d. focusing said light ray images simultaneously onto said planar surface; and,

e. adjusting the positions of said light ray images for registering said light ray images on said planar surface.

5. A method of creating a color reconstituted image on a planar surface and corresponding to a selected color image, said method comprising:

a. providing at least three sets of electrical signals each corresponding to a two-tone subimage determined by the portions of said selected image including a basic color, with one of said tones corresponding to the lack of said basic color in a portion of said selected image and the other of saidtones corresponding to the presence of said basic color in a portion of said selected image;

b. transmitting said signals to a remote location;

c. forming two-tone image elements for each of said signals at said remote location;

d. providing for each of said image elements a generally flat transparent screen formed from a layer of material capable of forming an image therein when exposed to a light image while an electro-magnetic field is created within said layer;

e. focusing said subimage on each of said image elements onto one of said flat screens while said one screen is subjected to an electro-magnetic field, whereby each of said subimages is reproduced in the layer of one of said transparent screens;

f. directing a light source of one of said basic colors through each of said screens, with said basic color corresponding to the basic color used in producing the subimage of each of said screens and thus producing at least three basic color light ray images corresponding to the basic colors of said selected color image;

g. focusing said light ray images simultaneously onto said planar surface; and,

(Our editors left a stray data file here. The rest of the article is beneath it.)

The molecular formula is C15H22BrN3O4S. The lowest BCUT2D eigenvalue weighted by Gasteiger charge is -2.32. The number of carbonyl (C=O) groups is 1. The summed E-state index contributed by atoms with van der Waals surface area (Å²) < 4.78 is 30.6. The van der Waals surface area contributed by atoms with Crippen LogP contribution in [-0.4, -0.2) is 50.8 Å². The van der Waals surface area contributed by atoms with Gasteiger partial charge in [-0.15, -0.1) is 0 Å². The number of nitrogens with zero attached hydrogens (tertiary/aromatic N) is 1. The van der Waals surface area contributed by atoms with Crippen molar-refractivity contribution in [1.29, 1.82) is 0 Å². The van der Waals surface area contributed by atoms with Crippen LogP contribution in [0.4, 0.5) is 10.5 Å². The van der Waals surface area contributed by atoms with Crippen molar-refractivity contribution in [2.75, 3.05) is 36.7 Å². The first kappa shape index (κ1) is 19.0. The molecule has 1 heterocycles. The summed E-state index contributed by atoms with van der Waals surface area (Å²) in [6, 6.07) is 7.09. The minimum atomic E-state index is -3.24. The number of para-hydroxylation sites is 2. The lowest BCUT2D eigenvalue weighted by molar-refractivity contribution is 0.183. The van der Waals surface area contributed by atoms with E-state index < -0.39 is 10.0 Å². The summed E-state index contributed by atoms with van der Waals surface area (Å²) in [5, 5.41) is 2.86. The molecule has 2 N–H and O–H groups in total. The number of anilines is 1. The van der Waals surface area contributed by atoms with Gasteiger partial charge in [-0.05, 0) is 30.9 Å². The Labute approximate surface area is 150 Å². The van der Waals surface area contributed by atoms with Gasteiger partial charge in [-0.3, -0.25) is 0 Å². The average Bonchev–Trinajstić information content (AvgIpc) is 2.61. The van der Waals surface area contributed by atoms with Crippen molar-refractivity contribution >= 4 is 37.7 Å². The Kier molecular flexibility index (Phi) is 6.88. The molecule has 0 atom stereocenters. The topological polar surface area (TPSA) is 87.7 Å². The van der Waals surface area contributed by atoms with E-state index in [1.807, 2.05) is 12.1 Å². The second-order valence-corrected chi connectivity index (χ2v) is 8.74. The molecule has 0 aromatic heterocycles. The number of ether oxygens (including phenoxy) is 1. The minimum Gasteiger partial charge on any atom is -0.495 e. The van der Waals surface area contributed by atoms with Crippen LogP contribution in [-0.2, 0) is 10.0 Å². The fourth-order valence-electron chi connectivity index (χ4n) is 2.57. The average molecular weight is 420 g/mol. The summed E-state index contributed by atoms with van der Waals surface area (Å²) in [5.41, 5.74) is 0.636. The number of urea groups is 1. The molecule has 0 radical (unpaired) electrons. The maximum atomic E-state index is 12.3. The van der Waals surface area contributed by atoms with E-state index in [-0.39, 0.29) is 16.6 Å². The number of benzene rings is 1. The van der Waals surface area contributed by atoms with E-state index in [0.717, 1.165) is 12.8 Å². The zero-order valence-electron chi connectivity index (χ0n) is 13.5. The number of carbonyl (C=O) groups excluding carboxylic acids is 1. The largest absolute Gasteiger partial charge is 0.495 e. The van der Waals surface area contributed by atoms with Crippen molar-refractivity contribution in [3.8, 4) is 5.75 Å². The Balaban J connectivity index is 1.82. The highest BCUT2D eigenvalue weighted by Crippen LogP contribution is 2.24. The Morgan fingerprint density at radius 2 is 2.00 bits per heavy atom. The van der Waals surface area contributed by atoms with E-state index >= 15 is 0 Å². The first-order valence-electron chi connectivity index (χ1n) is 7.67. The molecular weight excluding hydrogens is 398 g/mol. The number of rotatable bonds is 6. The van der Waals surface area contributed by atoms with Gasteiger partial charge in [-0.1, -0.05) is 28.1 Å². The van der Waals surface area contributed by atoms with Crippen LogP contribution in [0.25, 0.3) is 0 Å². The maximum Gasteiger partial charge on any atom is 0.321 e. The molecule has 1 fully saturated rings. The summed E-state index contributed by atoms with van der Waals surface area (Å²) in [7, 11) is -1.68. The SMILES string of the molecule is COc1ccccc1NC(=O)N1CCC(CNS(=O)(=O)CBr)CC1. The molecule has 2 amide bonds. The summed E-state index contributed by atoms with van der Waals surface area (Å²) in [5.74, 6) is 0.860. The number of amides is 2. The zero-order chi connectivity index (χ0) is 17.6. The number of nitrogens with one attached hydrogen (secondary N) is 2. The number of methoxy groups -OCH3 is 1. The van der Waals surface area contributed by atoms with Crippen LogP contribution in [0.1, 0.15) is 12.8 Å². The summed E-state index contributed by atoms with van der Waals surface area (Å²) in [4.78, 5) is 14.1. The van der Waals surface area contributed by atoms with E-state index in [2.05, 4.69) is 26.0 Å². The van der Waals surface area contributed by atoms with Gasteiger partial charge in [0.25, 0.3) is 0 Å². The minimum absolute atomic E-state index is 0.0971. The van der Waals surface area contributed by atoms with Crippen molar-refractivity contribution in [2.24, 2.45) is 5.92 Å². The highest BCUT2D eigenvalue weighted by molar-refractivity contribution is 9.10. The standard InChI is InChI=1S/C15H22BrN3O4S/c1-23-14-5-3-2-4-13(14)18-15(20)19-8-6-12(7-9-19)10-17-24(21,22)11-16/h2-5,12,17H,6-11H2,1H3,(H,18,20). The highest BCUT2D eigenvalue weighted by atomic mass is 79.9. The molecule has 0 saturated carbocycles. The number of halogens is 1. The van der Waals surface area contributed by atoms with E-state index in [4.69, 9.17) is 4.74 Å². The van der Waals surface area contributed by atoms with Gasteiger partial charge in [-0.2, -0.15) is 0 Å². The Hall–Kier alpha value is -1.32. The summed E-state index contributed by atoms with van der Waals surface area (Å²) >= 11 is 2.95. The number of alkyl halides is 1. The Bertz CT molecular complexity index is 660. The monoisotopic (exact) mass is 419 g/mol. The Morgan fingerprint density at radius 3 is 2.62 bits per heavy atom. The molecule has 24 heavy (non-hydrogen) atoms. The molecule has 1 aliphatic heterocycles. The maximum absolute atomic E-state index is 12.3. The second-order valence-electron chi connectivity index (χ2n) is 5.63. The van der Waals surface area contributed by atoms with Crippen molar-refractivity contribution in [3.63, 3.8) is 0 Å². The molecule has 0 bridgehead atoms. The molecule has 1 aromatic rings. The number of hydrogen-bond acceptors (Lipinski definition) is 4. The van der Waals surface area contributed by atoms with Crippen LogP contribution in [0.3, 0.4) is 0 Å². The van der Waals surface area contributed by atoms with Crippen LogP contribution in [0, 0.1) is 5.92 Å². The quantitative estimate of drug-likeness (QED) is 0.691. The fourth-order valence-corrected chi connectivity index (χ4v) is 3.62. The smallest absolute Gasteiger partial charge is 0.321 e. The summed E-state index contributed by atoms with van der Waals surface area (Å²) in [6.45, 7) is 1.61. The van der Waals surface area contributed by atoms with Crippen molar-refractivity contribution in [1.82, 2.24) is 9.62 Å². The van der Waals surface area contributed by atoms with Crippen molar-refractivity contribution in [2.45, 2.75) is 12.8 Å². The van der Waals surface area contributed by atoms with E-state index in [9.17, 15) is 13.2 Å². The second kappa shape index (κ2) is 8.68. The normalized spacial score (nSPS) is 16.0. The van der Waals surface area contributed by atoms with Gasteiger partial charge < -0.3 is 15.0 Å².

h. adjusting the positions of said light my images for registering said light ray images on said planar surface.

6. A method of creating a color reconstituted image on a planar surface and corresponding to a selected color image, said method comprising:

a. producing at least three sets of electrical signals each corresponding to a two-tone subimage determined by the portions of said selected image including a basic color, with one of said tones corresponding to the lack of said basic color in a portion of said selected image and the other of said tones corresponding to the presence of said basic color in a portion .of said selected image;

b. transmitting said signals to a remote location;

c. forming two-tone image elements for each of said signals at said remote location;

d. providing for each of said image elements a generally flat transparent screen formed from a layer of material capable of forming an image therein when exposed to a light image while an electro-magnetic field is created within said layer;

e. focusing said subimage on each of said image elements onto one of said flat screens while said one screen is subjected to an electro-magnetic field, whereby each of said subimages is reproduced in the layer of one of said transparent screens;

' f. providing a second transparent screen as defined in step (d) for each of said basic colors;

g. focusing by a light source the subimage from each of said first mentioned screens onto one of said second screens;

h. creating an electro-magnetic field in said second screens during said focusing step (g) whereby said subimages are reproduced in said second screen in reversed form;

. directing a light source of one of said basic colors through each of said second screens, with said basic color corresponding to the basic color used in producing the subimage of each of said second screens and thus producing at least three basic color light ray images corresponding to the basic colors of said selected color image;

j. focusing said light ray images simultaneously onto said planar surface; and,

k. adjusting the positions of said light ray images for registering said light ray images on said planar surface.